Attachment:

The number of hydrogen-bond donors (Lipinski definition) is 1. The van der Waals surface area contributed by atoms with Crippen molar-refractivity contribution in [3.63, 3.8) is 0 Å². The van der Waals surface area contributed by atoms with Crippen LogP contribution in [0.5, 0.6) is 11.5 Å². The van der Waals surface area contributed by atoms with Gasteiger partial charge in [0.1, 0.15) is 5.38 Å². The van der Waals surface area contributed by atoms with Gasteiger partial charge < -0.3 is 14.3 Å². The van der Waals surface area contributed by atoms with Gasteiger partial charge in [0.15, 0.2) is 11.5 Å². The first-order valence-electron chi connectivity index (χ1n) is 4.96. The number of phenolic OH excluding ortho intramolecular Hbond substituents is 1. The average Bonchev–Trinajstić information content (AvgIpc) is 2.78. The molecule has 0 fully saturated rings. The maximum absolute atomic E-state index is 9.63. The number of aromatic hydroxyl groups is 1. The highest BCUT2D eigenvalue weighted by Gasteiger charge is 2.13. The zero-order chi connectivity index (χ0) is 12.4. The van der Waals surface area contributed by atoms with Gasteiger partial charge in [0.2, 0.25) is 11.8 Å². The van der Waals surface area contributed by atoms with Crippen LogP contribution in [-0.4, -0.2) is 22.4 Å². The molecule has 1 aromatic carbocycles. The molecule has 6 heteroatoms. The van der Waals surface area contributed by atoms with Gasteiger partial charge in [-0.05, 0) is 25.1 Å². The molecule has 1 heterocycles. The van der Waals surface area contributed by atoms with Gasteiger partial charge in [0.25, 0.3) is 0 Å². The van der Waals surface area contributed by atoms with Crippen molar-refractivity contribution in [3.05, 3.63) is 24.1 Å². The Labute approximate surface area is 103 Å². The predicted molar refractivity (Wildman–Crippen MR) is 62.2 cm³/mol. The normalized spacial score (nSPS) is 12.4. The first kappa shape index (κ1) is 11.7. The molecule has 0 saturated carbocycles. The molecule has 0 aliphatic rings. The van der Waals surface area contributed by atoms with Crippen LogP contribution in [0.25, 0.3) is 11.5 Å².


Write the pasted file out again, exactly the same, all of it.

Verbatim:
The number of hydrogen-bond donors (Lipinski definition) is 1. The van der Waals surface area contributed by atoms with Crippen molar-refractivity contribution in [3.63, 3.8) is 0 Å². The van der Waals surface area contributed by atoms with Crippen LogP contribution in [0.5, 0.6) is 11.5 Å². The van der Waals surface area contributed by atoms with Gasteiger partial charge in [0.1, 0.15) is 5.38 Å². The van der Waals surface area contributed by atoms with Gasteiger partial charge < -0.3 is 14.3 Å². The van der Waals surface area contributed by atoms with Gasteiger partial charge in [0.15, 0.2) is 11.5 Å². The first-order valence-electron chi connectivity index (χ1n) is 4.96. The number of phenolic OH excluding ortho intramolecular Hbond substituents is 1. The average Bonchev–Trinajstić information content (AvgIpc) is 2.78. The molecule has 0 fully saturated rings. The maximum absolute atomic E-state index is 9.63. The number of aromatic hydroxyl groups is 1. The highest BCUT2D eigenvalue weighted by Gasteiger charge is 2.13. The zero-order chi connectivity index (χ0) is 12.4. The van der Waals surface area contributed by atoms with Gasteiger partial charge in [0.2, 0.25) is 11.8 Å². The van der Waals surface area contributed by atoms with Crippen LogP contribution in [-0.4, -0.2) is 22.4 Å². The molecule has 1 aromatic carbocycles. The molecule has 6 heteroatoms. The van der Waals surface area contributed by atoms with Gasteiger partial charge in [-0.05, 0) is 25.1 Å². The molecule has 1 heterocycles. The van der Waals surface area contributed by atoms with Gasteiger partial charge in [0.25, 0.3) is 0 Å². The van der Waals surface area contributed by atoms with Crippen molar-refractivity contribution in [3.05, 3.63) is 24.1 Å². The Labute approximate surface area is 103 Å². The predicted molar refractivity (Wildman–Crippen MR) is 62.2 cm³/mol. The normalized spacial score (nSPS) is 12.4. The first kappa shape index (κ1) is 11.7. The molecule has 0 saturated carbocycles. The molecule has 0 aliphatic rings. The van der Waals surface area contributed by atoms with Crippen LogP contribution in [0.25, 0.3) is 11.5 Å².